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DragonFly kernel List (threaded) for 2004-04
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Re: serializing token

From: Dave Leimbach <leimySPAM2k@xxxxxxx>
Date: 24 Apr 2004 02:11:22 -0500

joe pistritto <joepistritto@xxxxxxxxx> writes:

> --- Matthew Dillon <dillon@xxxxxxxxxxxxxxxxxxxx>
> wrote:
> >     In fact, the fact that tokens do not deadlock
> > coupled with the fact
> >     that there is no expectation of atomicy for
> > earlier acquired tokens
> >     when later operations block leads to a great
> > deal of code simplification.
> >     If you look at FreeBSD-5, you will notice that
> > FreeBSD-5 passes held
> >     mutexes down the subroutine stack quite often,
> > in order to allow some
> >     very deep procedural level to temporarily
> > release a mutex in order to
> >     switch or block or deal with a deadlock.  There
> > is a great deal of 
> >     code pollution in FreeBSD-5 because of this
> > (where some procedures
> >     must be given knowledge of the mutexes held by
> > other unrelated procedures
> >     in order to function properly).
> > 
> >     You don't have any of that mess with the token
> > abstration but there is a
> >     cost and that cost is that you lose atomicy
> > across blocking ops.
> Matt, is it also correct to say that one also must be
> very cognizant of functions that can block? Not that
> this isn't a problem with mutexes either, but it is
> important to know if any functions you call can block
> so that you can recheck things after calling such
> functions.

Is it true that functions that can block can cause 
a release of a token?  Is that actually a "must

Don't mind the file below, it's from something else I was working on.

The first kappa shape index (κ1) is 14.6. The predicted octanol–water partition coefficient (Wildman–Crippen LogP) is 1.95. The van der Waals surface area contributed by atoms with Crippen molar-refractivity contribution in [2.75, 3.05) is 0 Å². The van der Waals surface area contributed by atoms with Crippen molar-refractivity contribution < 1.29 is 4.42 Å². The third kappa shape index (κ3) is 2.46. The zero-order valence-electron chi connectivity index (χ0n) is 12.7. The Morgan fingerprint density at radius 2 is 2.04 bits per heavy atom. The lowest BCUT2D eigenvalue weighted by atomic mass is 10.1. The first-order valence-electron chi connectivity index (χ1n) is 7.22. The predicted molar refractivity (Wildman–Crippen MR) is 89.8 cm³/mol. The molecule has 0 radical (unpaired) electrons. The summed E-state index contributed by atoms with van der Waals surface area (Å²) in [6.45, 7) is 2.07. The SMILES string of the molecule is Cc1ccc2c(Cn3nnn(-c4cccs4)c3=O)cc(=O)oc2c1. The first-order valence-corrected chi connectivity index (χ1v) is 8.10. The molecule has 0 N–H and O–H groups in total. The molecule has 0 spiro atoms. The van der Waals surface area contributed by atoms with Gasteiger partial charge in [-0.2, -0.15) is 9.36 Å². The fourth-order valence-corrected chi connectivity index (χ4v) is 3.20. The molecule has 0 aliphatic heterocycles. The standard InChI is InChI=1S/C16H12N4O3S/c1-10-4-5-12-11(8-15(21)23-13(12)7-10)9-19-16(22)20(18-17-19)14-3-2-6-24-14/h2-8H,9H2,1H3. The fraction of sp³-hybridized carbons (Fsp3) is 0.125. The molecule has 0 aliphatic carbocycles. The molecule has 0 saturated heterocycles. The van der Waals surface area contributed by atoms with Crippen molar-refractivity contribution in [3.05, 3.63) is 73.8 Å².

cause the release of a token"?  If so then 
being able to print out source code and highlight
critical sections seems like it might be more 
difficult for the new coder than say a mutex based
locking system.

> >     The one exception to this rule occurs in how
> > DragonFly handles interrupt
> >     preemption.  Since interrupts are in fact their
> > own threads interrupt
> >     preemption in fact switches to the interrupt
> > thread, then switches back
> >     to the original thread.  However, in the
> > preemption case the tokens held
> >     by the original thread are left acquired and if
> > the interrupt thread 
> >     blocks for any reason the system switches back
> > to the original thread,
> >     leaving the token abstraction intact from the
> > point of view of the
> >     original thread regardless of how many interrupt
> > preemptions might occur.
> I didn't quite get this. Let's say a thread A is
> holding token T, protecting list L. A is then
> preempted by an interrupt and the interrupt thread
> also tries to acquire token T. Are you saying that
> interrupt thread will block when it tries to acquire T
> (because A still owns the token even though thread A
> belongs to the same LWKT scheduler/CPU as the
> interrupt thread)? If this isn't correct, then how do
> you guarantee that L is safe in A?

If the interrupt can get the token then it's even harder
to draw a critical section in code where data is 
consistent.  Also shouldn't some interrupts be treated with
a higher priority than others?

How can I write code with this API and know without a doubt
that my data is how I left it.


> Thanks so much for your answers!
> -J
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